Pierre Manent, an eminent French political theorist, has a lengthy essay in City Journal in which he meditates on the political forms which both created and are eroded by modernity:
Today in Europe, civic activity is feeble, the religious Word almost inaudible. Yet as we noted at the outset, the modern project continues. Is it merely running on its own inertia, or is the ceaseless quest that I have just described still going on? To answer that question, it may be useful to offer a description of Europe’s present situation concerning the relationship between speech and action.
A frequent criticism of representative democracy or of parliamentary regimes is that they produce lots of talk but are incapable of action. Marx spoke of “parliamentary cretinism,” for example, and Carl Schmitt liked to cite Donoso Cortés’s sarcasms against the bourgeoisie, a clase discutidora—an “argumentative class.” In reality, however, a functioning representative democracy or parliamentary regime constitutes an admirable articulation of actions in relation to speech. During an electoral campaign, everyone proposes all sorts of imaginable actions, both possible and impossible. As soon as the election is over, those who have won the majority undertake to act according to their speech, while the minority, abstaining from action, must satisfy itself with talk in order to prepare for the next election. This transference back and forth of power, or the effective possibility of such transference, is essential to the mechanism.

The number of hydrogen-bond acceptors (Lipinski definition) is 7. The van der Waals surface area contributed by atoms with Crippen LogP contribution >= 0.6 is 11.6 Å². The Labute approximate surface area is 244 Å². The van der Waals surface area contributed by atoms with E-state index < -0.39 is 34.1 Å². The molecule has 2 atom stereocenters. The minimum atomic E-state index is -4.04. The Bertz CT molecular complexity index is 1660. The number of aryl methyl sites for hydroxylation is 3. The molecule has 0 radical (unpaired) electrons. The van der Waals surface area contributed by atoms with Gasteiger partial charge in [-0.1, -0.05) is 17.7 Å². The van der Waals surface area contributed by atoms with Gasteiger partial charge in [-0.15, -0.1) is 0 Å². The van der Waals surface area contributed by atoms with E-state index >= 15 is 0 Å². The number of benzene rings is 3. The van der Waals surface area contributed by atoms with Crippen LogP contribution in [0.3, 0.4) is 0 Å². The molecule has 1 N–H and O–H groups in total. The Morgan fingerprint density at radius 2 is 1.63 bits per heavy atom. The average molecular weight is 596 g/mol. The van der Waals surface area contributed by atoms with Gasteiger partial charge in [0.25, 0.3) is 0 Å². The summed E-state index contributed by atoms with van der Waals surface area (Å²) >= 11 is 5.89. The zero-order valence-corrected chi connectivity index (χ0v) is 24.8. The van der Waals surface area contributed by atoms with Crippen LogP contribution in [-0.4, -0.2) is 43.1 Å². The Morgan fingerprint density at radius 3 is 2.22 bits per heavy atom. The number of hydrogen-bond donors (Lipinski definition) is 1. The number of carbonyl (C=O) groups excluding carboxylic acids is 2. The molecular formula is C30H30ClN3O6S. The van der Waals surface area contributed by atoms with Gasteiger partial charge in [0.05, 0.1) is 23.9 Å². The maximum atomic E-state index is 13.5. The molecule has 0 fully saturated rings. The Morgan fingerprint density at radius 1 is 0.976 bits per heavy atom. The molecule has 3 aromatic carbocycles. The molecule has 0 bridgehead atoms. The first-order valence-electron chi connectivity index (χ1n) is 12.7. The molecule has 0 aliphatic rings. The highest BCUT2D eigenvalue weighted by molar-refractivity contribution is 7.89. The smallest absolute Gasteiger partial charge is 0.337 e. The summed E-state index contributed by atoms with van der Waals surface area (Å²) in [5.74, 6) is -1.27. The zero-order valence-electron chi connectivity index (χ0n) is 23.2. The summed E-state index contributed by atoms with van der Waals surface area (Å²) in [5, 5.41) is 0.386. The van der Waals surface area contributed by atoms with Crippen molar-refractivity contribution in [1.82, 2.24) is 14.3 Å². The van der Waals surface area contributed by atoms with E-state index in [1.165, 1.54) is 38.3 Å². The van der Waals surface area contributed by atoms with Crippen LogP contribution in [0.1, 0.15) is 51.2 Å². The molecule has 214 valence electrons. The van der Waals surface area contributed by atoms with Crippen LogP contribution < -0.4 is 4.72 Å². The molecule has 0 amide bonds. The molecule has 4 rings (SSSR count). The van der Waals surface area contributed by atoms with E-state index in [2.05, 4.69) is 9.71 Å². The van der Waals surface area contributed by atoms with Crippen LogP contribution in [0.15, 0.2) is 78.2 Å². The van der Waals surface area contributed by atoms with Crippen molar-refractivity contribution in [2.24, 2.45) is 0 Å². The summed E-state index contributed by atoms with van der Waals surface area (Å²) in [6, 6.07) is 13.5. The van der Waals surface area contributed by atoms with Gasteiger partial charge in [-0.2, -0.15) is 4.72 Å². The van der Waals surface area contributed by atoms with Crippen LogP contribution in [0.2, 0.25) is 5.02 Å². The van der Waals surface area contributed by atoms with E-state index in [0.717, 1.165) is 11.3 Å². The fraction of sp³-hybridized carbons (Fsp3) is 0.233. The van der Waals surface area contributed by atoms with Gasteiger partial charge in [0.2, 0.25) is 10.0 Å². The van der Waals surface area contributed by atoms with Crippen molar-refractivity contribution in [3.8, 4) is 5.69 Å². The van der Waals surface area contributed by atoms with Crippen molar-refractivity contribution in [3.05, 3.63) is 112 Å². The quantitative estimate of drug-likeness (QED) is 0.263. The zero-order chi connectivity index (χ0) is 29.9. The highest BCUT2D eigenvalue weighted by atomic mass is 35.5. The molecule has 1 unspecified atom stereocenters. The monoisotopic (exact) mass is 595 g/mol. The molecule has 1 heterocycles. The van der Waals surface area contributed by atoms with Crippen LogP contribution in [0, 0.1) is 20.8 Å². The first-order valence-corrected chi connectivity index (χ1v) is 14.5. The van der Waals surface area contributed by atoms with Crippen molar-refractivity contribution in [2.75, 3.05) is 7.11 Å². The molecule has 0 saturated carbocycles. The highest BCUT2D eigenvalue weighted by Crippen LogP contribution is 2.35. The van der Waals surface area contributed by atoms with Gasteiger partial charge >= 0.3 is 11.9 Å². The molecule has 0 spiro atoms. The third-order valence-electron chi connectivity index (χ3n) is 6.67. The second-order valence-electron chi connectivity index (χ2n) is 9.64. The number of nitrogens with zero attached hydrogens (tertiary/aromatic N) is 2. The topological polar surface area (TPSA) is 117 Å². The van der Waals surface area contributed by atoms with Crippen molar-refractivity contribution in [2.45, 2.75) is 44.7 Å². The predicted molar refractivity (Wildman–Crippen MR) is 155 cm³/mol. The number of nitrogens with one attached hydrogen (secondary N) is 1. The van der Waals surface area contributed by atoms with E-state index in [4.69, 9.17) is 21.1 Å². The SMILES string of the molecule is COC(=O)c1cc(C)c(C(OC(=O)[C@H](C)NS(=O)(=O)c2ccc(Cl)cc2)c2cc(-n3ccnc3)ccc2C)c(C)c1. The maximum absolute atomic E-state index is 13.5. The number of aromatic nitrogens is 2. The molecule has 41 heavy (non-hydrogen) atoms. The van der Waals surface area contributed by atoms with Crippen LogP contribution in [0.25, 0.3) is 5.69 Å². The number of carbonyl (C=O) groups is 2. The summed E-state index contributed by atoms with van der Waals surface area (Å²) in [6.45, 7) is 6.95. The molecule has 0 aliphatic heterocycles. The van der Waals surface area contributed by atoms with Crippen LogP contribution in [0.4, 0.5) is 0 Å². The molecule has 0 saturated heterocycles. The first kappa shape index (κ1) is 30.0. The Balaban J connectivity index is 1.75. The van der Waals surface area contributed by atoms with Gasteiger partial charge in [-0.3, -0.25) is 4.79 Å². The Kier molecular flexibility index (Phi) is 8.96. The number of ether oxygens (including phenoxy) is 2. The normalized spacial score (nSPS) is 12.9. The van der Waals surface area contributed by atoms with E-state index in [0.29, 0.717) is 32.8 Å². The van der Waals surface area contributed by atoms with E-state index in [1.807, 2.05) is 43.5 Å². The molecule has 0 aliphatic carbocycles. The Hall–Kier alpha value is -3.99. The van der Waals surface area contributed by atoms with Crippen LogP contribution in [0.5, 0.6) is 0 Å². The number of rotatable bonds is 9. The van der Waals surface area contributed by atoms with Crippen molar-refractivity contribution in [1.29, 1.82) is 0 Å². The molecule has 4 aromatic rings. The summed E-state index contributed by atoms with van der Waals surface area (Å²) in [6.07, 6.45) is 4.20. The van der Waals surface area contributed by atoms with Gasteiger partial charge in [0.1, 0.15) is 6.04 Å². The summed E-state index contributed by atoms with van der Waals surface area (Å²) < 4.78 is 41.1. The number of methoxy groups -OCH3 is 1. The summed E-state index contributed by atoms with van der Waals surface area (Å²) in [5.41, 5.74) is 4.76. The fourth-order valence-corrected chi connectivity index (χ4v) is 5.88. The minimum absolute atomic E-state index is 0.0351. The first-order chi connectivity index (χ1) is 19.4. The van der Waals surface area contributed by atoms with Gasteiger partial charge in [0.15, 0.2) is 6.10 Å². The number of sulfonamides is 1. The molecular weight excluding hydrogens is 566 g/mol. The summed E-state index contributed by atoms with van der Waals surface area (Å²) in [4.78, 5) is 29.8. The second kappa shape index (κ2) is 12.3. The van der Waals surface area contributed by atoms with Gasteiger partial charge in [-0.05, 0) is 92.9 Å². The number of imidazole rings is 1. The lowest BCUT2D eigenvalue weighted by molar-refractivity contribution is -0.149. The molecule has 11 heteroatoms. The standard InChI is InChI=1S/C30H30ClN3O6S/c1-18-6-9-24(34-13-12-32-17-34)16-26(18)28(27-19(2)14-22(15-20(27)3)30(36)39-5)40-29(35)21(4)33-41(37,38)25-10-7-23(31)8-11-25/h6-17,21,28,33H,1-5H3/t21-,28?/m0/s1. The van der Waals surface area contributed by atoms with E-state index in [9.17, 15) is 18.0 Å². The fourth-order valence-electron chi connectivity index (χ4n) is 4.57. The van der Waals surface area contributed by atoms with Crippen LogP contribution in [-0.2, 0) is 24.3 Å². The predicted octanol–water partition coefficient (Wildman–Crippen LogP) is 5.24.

[But now we] are going forward on thinning ice.
In fact, Manent has a piece in the October issue of this very magazine which might be considered as further discussion of this subject (it explores the notion of cosmopolitanism and what he calls the West’s “false religion of humanity”). So consider this background reading.